Jorah jumped into his first position without hesitation. Jen took her cue from him and went to her first position, too. Only Cohen still stood dumbfounded by the presence of such a very fat—very demanding—man and his tiny friend.
“Well…” Lord Walker said, tapping his cane and urging them on.
“Cohen,” Laura snapped. “You’re supposed to be a director. Direct.”
All of a sudden Cohen snapped out of his haze and jumped back into the director they all knew and hated. “Okay, okay,” he said, clapping his hands and taking his position behind Laura’s back. “Everyone to their places, please,” he called, though everyone already was. “Lights!”
Laura flicked a switch. Everything disappeared into darkness—Lord Walker and his tiny friend, judging every motion, Cohen, too proud of himself, Jen, unfixing herself for the start of the scene—except for Jorah now Adam, surrounded by a halo and slip, snap, clicking air because the belt wasn’t rolling yet.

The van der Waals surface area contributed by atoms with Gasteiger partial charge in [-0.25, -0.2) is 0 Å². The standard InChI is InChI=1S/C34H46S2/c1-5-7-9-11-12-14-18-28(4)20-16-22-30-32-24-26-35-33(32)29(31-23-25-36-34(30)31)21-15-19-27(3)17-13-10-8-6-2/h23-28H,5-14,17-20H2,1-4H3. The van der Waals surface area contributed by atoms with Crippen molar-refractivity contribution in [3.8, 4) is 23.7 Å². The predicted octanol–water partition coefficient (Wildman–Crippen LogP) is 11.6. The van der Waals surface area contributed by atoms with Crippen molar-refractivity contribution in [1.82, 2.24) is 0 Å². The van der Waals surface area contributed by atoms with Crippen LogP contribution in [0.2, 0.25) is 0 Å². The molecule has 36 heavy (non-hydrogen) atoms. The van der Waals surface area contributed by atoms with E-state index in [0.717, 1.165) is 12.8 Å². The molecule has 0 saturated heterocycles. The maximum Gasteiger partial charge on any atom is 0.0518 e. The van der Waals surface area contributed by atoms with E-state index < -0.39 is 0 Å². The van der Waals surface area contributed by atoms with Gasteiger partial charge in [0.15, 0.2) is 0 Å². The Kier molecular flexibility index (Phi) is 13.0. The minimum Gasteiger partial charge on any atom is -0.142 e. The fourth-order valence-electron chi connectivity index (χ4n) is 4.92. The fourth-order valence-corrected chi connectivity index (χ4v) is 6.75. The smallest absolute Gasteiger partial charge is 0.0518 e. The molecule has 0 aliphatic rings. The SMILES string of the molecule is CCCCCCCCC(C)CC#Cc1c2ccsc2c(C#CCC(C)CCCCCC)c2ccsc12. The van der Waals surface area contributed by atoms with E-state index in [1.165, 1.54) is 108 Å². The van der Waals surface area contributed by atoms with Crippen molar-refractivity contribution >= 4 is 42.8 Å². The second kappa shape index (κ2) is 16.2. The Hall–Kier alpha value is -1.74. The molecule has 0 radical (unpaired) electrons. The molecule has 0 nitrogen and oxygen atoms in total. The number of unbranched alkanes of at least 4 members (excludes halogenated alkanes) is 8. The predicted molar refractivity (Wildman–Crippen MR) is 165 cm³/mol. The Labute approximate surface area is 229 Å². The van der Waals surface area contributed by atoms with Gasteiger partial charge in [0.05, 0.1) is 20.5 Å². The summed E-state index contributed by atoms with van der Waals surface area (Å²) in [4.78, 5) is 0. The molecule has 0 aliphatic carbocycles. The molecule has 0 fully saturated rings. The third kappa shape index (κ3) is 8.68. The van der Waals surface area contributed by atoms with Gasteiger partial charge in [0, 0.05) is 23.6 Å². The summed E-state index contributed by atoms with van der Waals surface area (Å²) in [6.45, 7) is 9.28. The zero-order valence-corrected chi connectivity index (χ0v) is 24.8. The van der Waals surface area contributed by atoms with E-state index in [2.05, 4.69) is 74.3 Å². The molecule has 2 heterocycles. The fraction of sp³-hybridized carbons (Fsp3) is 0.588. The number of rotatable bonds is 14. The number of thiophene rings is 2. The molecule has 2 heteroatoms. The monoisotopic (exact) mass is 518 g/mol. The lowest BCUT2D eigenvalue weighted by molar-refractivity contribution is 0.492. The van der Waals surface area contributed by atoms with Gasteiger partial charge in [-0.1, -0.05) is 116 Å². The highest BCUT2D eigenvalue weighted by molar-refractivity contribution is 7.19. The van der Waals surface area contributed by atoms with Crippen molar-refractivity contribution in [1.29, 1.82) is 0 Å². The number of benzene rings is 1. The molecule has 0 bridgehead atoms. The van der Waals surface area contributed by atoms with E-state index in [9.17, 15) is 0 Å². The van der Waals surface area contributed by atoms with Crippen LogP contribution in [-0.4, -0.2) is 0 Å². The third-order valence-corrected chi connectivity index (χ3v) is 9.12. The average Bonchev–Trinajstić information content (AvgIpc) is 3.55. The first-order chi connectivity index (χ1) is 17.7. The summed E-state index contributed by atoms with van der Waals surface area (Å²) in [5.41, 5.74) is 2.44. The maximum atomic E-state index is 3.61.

“Cue the belts!” Cohen called.
Laura flipped a switch and Adam’s hands, though maintaining their exact pace, picked up bits and pieced them together.
“Cameras!” Cohen called.
Laura flipped a switch and the cameras rolled right along with the conveyor belt and Adam’s fluid motions.
The room held its breath. Adam slip, snap, clicked. Jen, slightly off cue and not quite Alice, entered. “No.” She gasped, holding a hand to her mouth. “Not you.”
Adam slip, snap, clicked, not paying attention to her, intent solely on his work, as a good robot could only ever be.
“But—but—” Jen stammered, having some trouble getting into it still—perhaps because of the added pressure of their new audience. “But what about my coworkers? What about their families?”
“I am a robot,” Adam said, turning to smile at Jen. “I don’t—”